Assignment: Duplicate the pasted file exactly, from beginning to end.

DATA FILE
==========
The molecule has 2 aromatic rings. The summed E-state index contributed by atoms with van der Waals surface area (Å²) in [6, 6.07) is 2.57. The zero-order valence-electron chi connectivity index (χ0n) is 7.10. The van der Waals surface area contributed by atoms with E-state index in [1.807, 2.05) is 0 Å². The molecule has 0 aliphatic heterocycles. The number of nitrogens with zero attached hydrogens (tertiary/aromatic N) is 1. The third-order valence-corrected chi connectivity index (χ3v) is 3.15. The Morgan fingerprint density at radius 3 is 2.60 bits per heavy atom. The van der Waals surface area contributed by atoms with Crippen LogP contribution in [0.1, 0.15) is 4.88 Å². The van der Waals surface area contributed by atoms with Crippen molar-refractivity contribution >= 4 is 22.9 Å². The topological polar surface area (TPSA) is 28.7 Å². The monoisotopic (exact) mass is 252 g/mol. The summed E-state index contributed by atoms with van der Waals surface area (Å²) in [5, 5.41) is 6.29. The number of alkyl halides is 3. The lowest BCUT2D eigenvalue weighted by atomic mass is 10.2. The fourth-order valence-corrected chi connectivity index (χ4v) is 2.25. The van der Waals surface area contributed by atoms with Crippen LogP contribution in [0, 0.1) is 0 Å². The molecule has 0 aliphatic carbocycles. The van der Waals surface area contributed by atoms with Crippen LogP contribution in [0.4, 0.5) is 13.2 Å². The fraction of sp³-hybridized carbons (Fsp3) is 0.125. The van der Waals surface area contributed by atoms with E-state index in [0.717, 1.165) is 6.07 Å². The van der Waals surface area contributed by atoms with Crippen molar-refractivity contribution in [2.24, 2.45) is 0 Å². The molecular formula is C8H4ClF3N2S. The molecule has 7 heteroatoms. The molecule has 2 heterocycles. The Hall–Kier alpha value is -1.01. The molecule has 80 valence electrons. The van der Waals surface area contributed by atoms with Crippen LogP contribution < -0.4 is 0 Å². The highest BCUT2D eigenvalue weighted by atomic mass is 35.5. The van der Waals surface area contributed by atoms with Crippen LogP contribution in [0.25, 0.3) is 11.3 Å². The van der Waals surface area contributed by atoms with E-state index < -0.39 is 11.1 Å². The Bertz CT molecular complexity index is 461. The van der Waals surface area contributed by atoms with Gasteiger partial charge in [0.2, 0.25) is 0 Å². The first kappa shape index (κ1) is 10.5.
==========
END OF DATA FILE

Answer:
The molecule has 2 aromatic rings. The summed E-state index contributed by atoms with van der Waals surface area (Å²) in [6, 6.07) is 2.57. The zero-order valence-electron chi connectivity index (χ0n) is 7.10. The van der Waals surface area contributed by atoms with E-state index in [1.807, 2.05) is 0 Å². The molecule has 0 aliphatic heterocycles. The number of nitrogens with zero attached hydrogens (tertiary/aromatic N) is 1. The third-order valence-corrected chi connectivity index (χ3v) is 3.15. The Morgan fingerprint density at radius 3 is 2.60 bits per heavy atom. The van der Waals surface area contributed by atoms with Crippen LogP contribution in [0.1, 0.15) is 4.88 Å². The van der Waals surface area contributed by atoms with Crippen molar-refractivity contribution >= 4 is 22.9 Å². The topological polar surface area (TPSA) is 28.7 Å². The monoisotopic (exact) mass is 252 g/mol. The summed E-state index contributed by atoms with van der Waals surface area (Å²) in [5, 5.41) is 6.29. The number of alkyl halides is 3. The lowest BCUT2D eigenvalue weighted by atomic mass is 10.2. The fourth-order valence-corrected chi connectivity index (χ4v) is 2.25. The van der Waals surface area contributed by atoms with Crippen LogP contribution in [0, 0.1) is 0 Å². The molecule has 0 aliphatic carbocycles. The van der Waals surface area contributed by atoms with Crippen LogP contribution in [0.4, 0.5) is 13.2 Å². The fraction of sp³-hybridized carbons (Fsp3) is 0.125. The van der Waals surface area contributed by atoms with E-state index in [0.717, 1.165) is 6.07 Å². The van der Waals surface area contributed by atoms with Crippen molar-refractivity contribution in [2.24, 2.45) is 0 Å². The molecular formula is C8H4ClF3N2S. The molecule has 7 heteroatoms. The molecule has 2 heterocycles. The Hall–Kier alpha value is -1.01. The molecule has 80 valence electrons. The van der Waals surface area contributed by atoms with Crippen LogP contribution < -0.4 is 0 Å². The highest BCUT2D eigenvalue weighted by atomic mass is 35.5. The van der Waals surface area contributed by atoms with Crippen LogP contribution in [0.25, 0.3) is 11.3 Å². The van der Waals surface area contributed by atoms with E-state index < -0.39 is 11.1 Å². The Bertz CT molecular complexity index is 461. The van der Waals surface area contributed by atoms with Gasteiger partial charge in [0.2, 0.25) is 0 Å². The first kappa shape index (κ1) is 10.5.